Appeal from the Order of the Unemployment Compensation Board of Review in case of In Re: Claim of David P. Lechmanik, No. B-164382.
Richard F. Welch, with him Ronald J. Brown, Lucchino, Gaitens & Hough, for petitioner.
Charles G. Hasson, Assistant Attorney General, with him Richard Wagner, Assistant Attorney General, Chief Counsel, and Edward G. Beister, Jr., Attorney General, for respondent.
Judges Wilkinson, Jr., Mencer and Rogers, sitting as a panel of three. Opinion by Judge Rogers.
[ 48 Pa. Commw. Page 318]
David P. Lechmanik has appealed from a decision of the Unemployment Compensation Board of Review affirming a referee's decision that Lechmanik was ineligible for benefits because he was discharged from employment for willful misconduct as provided by Section 402(e) of the Unemployment Compensation Law (the Law), Act of December 5, 1936, Second Ex. Sess., P.L. (1937) 2897, as amended, 43 P.S. § 802(e).
Lechmanik was employed by Food City Market as a meatcutter and wrapper and manager of the meat department. Meat sales provided the bulk of Food City Market's business and it was Lechmanik's responsibility to see that the meat case was sufficiently stocked at the end of each day so that the store could do business the following day. On Friday, May 26, 1978, Lechmanik left work at the end of the day without filling the meat case. On Saturday morning he telephoned his employer and reported off work. Lechmanik was the only person scheduled to work in the meat department on Saturday and his employer discharged him on that day when he learned that Lechmanik would not report for work. Lechmanik applied for unemployment compensation benefits and a referee, after conducting a hearing, concluded that Lechmanik had been discharged for willful misconduct and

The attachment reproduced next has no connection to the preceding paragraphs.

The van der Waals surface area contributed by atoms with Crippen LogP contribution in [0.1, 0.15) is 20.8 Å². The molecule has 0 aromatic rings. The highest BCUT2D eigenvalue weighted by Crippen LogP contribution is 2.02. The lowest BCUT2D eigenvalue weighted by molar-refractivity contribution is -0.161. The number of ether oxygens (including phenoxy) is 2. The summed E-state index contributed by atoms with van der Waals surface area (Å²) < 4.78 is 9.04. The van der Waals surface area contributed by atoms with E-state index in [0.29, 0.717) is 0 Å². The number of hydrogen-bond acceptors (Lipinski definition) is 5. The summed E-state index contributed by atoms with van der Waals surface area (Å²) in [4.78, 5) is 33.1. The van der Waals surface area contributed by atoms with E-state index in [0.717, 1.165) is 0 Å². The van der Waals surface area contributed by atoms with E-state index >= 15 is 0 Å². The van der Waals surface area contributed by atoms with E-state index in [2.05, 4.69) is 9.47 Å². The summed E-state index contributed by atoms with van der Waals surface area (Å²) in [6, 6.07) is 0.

[ 48 Pa. Commw. Page 319]
was, therefore, ineligible for benefits. The Board of Review affirmed the referee's decision and this appeal followed. We affirm.
Lechmanik says that the referee's decision is not supported by substantial evidence. Lechmanik's testimony, disputed of course by his employer, was to the effect that the meat case was inadequately stocked only because of the employer's failure to maintain a sufficient work force. On the other hand, both Lechmanik and the owner of the store testified that stocking the meat case was Lechmanik's responsibility. Lechmanik further testified that the meat case was empty when he left work on Friday, that there was insufficient cut meat available for business on Saturday, that he could have filled the case by working overtime and that he would have been paid for his work, had he chosen to do so. Whether, in the face of this evidence, the referee should have found that the fault lay entirely with the employer's failure to provide more help was a question of the weight and credibility to be given to the testimony of the parties -- matters solely for the referee to resolve. Unemployment Compensation Board of Review v. Zielinski, 20 Pa. Commonwealth Ct. 73, 341 A.2d 216 (1975). Lechmanik's failure to perform a reasonable duty of his job, as the findings established, justified the conclusion that he committed an act of willful misconduct within the meaning of Section 402(e) of the Law, 43 P.S. § 802(e). See DiGiovanni v. Unemployment Compensation Board of Review, 44 Pa. Commonwealth Ct. 605, 404 A.2d 449 (1979).
And Now, this 4th day of January, 1980, the order of the Unemployment Compensation Board of ...